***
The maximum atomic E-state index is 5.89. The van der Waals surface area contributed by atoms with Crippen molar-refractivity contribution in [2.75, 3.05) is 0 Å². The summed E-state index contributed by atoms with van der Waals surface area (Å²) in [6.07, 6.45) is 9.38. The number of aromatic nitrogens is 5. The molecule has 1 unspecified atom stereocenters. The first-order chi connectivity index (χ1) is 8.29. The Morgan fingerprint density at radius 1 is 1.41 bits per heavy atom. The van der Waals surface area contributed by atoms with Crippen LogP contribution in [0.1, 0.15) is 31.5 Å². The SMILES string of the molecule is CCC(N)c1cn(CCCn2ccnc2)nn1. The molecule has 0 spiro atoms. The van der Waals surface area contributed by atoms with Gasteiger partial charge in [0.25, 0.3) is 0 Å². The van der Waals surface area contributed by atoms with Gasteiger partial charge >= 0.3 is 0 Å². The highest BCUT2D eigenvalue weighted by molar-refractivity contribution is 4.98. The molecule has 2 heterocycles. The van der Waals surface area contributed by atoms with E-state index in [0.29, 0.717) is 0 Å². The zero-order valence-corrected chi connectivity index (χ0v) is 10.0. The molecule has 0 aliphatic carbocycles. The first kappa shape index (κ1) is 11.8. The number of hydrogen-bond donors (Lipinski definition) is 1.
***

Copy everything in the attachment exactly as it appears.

The maximum atomic E-state index is 5.89. The van der Waals surface area contributed by atoms with Crippen molar-refractivity contribution in [2.75, 3.05) is 0 Å². The summed E-state index contributed by atoms with van der Waals surface area (Å²) in [6.07, 6.45) is 9.38. The number of aromatic nitrogens is 5. The molecule has 1 unspecified atom stereocenters. The first-order chi connectivity index (χ1) is 8.29. The Morgan fingerprint density at radius 1 is 1.41 bits per heavy atom. The van der Waals surface area contributed by atoms with Crippen LogP contribution in [0.1, 0.15) is 31.5 Å². The SMILES string of the molecule is CCC(N)c1cn(CCCn2ccnc2)nn1. The molecule has 0 spiro atoms. The van der Waals surface area contributed by atoms with Gasteiger partial charge in [0.25, 0.3) is 0 Å². The van der Waals surface area contributed by atoms with Gasteiger partial charge >= 0.3 is 0 Å². The highest BCUT2D eigenvalue weighted by molar-refractivity contribution is 4.98. The molecule has 2 heterocycles. The van der Waals surface area contributed by atoms with E-state index in [0.29, 0.717) is 0 Å². The zero-order valence-corrected chi connectivity index (χ0v) is 10.0. The molecule has 0 aliphatic carbocycles. The first kappa shape index (κ1) is 11.8. The number of hydrogen-bond donors (Lipinski definition) is 1.